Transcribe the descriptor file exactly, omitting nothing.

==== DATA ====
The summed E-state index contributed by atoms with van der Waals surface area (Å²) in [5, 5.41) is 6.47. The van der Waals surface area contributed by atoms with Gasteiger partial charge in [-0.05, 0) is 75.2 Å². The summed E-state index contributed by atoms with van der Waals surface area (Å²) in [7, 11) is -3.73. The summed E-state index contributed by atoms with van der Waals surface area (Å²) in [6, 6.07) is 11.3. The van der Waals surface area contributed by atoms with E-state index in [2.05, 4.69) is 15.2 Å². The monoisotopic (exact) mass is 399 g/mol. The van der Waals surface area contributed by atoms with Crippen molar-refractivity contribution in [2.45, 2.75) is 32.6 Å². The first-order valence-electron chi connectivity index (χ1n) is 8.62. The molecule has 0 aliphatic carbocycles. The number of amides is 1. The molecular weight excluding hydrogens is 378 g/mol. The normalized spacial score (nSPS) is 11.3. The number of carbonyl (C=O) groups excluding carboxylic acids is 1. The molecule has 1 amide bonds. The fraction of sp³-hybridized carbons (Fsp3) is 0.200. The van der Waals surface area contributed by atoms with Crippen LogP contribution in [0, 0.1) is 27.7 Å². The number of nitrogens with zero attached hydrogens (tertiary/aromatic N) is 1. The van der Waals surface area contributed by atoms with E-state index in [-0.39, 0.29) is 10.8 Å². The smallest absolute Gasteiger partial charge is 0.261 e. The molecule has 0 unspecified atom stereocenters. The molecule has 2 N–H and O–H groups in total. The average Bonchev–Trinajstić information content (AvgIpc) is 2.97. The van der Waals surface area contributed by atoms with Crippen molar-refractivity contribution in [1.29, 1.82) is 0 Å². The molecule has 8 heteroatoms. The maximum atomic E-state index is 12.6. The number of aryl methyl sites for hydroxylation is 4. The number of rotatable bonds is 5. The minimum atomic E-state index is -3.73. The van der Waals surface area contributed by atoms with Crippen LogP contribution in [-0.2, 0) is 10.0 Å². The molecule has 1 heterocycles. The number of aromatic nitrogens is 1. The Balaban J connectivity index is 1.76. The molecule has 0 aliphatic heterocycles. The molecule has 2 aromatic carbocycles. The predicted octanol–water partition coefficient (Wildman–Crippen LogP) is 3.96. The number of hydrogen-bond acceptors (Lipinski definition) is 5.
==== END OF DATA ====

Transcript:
The summed E-state index contributed by atoms with van der Waals surface area (Å²) in [5, 5.41) is 6.47. The van der Waals surface area contributed by atoms with Gasteiger partial charge in [-0.05, 0) is 75.2 Å². The summed E-state index contributed by atoms with van der Waals surface area (Å²) in [7, 11) is -3.73. The summed E-state index contributed by atoms with van der Waals surface area (Å²) in [6, 6.07) is 11.3. The van der Waals surface area contributed by atoms with E-state index in [2.05, 4.69) is 15.2 Å². The monoisotopic (exact) mass is 399 g/mol. The van der Waals surface area contributed by atoms with Crippen molar-refractivity contribution in [2.45, 2.75) is 32.6 Å². The first-order valence-electron chi connectivity index (χ1n) is 8.62. The molecule has 0 aliphatic carbocycles. The number of amides is 1. The molecular weight excluding hydrogens is 378 g/mol. The normalized spacial score (nSPS) is 11.3. The number of carbonyl (C=O) groups excluding carboxylic acids is 1. The molecule has 1 amide bonds. The fraction of sp³-hybridized carbons (Fsp3) is 0.200. The van der Waals surface area contributed by atoms with Crippen LogP contribution in [0, 0.1) is 27.7 Å². The number of nitrogens with zero attached hydrogens (tertiary/aromatic N) is 1. The van der Waals surface area contributed by atoms with E-state index in [-0.39, 0.29) is 10.8 Å². The smallest absolute Gasteiger partial charge is 0.261 e. The molecule has 0 unspecified atom stereocenters. The molecule has 2 N–H and O–H groups in total. The average Bonchev–Trinajstić information content (AvgIpc) is 2.97. The van der Waals surface area contributed by atoms with Crippen molar-refractivity contribution in [1.29, 1.82) is 0 Å². The molecule has 8 heteroatoms. The maximum atomic E-state index is 12.6. The number of aryl methyl sites for hydroxylation is 4. The number of rotatable bonds is 5. The minimum atomic E-state index is -3.73. The van der Waals surface area contributed by atoms with Crippen LogP contribution in [-0.2, 0) is 10.0 Å². The molecule has 1 heterocycles. The number of aromatic nitrogens is 1. The Balaban J connectivity index is 1.76. The molecule has 0 aliphatic heterocycles. The molecule has 2 aromatic carbocycles. The predicted octanol–water partition coefficient (Wildman–Crippen LogP) is 3.96. The number of hydrogen-bond acceptors (Lipinski definition) is 5.